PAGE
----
Added 6/16/2005, modified 6/19/05



R. Rydin comments


A series of long-distance measurements of galaxy distributions has been made, called the deep red-shift North-South (N-S) Galactic pencil Surveys [1]. The data extend out to 5 billion light years in either direction from the plane of the Milky Way, and exhibit the remarkable structure of an almost symmetric damped sinusoid with an apparent period of about 400 million light years measured in today's distances, as shown in the accompanying Figures. A second survey was done at an angle of 45 degrees to the plane of the Milky Way that shows remarkable similarities to the N-S survey. The correlation coefficient of the peak separations is greater than 0.9, meaning that the period is real and the data are correlated. The distribution of galaxies has a common cause!

The actual N-S data are presented below, where the data represent the total count of galaxies in a space interval in a small cone versus distance, as converted from redshift using Hubble's Law.

The data were analysed using a "Pairs Correlation". Since the North and South surveys are really independent, this is a combination of an autocorrelation function and also a cross correlation of the two sets of data! The strong spatial periodicity was confirmed by doing a Fourier Transform spectral analysis of the data.


The 45- degree data are presented below.

 Figures are from Koo, et al, 1993, ASP 51, pp17-25 (Ref 1)

The radial autocorrelation function of the N-S galaxy distribution data given in Figure 2 is shown in Figure 3. For a purely random distribution of galaxies, the autocorrelation should be a Dirac delta function, that is, there should be a single tall narrow peak at 0 with a magnitude of zero everywhere else. For a correlated distribution, such as a Big Bang expansion from a single original region, the peak at 0 should be much lower, and there should also be an intersecting curve with a smooth drop off because the correlation would lessen with distance as motion randomized the distribution. In both cases, the area under the curve would be exactly the same.

The actual autocorrelation function exhibits a very low peak at 0, with most of the area under the curve spreading out slowly with distance, indicating a very high degree of correlation over the entire set of data. Furthermore, a sinusoidal distribution with a fixed period of 410 million light years is superimposed on the slowly decreasing portion, visible until the statistics of the data mask it!

In fact, since the North and the South sets are independent observations, the autocorrelation of the complete set contains the crosscorrelation of North and South!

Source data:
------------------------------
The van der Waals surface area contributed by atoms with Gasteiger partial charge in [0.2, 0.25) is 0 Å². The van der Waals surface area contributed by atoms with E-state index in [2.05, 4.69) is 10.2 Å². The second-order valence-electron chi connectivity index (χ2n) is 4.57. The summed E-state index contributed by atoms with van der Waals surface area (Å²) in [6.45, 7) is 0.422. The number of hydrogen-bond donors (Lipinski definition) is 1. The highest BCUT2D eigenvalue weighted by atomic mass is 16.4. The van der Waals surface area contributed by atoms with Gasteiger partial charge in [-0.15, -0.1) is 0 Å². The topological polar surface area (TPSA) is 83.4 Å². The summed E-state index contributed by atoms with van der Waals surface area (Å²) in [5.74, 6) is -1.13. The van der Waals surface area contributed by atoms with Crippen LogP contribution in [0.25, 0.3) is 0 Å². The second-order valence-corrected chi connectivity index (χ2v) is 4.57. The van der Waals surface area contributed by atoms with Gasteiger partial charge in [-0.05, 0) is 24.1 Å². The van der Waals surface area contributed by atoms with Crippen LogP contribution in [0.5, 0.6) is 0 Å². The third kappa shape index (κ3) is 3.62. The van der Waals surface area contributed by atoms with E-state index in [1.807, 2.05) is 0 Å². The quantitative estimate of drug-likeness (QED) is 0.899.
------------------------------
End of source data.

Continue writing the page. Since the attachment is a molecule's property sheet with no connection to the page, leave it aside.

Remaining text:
The unnormalized radial autocorrelation function of the 45 degree pencil survey was computed in Mathcad using the original 10 Mpc bins, and then repeated using 25 Mpc bins to make the data comparable to the N-S data. The autocorrelation function of the N-S survey was repeated, and the two sets of data were crosscorrelated radially. The results are shown below, where it is seen that both sets of data exhibit the same periodicity with respect to the Earth, and both sets are completely interconnected by a common cause that is radial and not planar!

In addition to the deep pencil beam surveys, data also exist for wider but shallower surveys of quasars and radio galaxies, peculiar velocity information, Lyman-alpha break galaxies, optical and IRAS galaxies and clusters of galaxies, X-ray clusters of galaxies, and the supercluster void distribution. "Different types of observational data [2] point to the existence of a characteristic scale of about 130h-1 Mpc (400 million light years) in the large scale structure, and moreover to a regular density distribution of luminous matter in the universe. It was shown that a random structure could not explain the observed distribution. Statistical analysis of the deviations from periodicity showed that, even for a perfectly regular structure, a somewhat favored direction and/or location within the structure may be required. The presence of the observed periodicity up to a great distance and in different directions seems rather amazing. No generally accepted theory of structure formation yields a regular structure. The presence of the observed periodicity up to a great distance and in different directions, and its physical origin, is still an open question. Thus, the observations and their theoretical analysis present growing evidence for the regularity of the supercluster-void network: different objects trace the same high-density regions at large scales and suggest the existence of a typical large scale matter distribution of the universe. Rich superclusters and voids form a quasi-rectangular lattice with a mean separation of rich superclusters across voids 120 - 130h-1 Mpc. This scale is significantly larger than predicted by standard models of structure formation by gravitational instability. We consider the possibility that density fluctuations required to explain the present cosmological largest scale structures of the universal texture may have arisen in a different way from the standard way, and they may result from a completely different mechanism not necessarily with gravitational origin."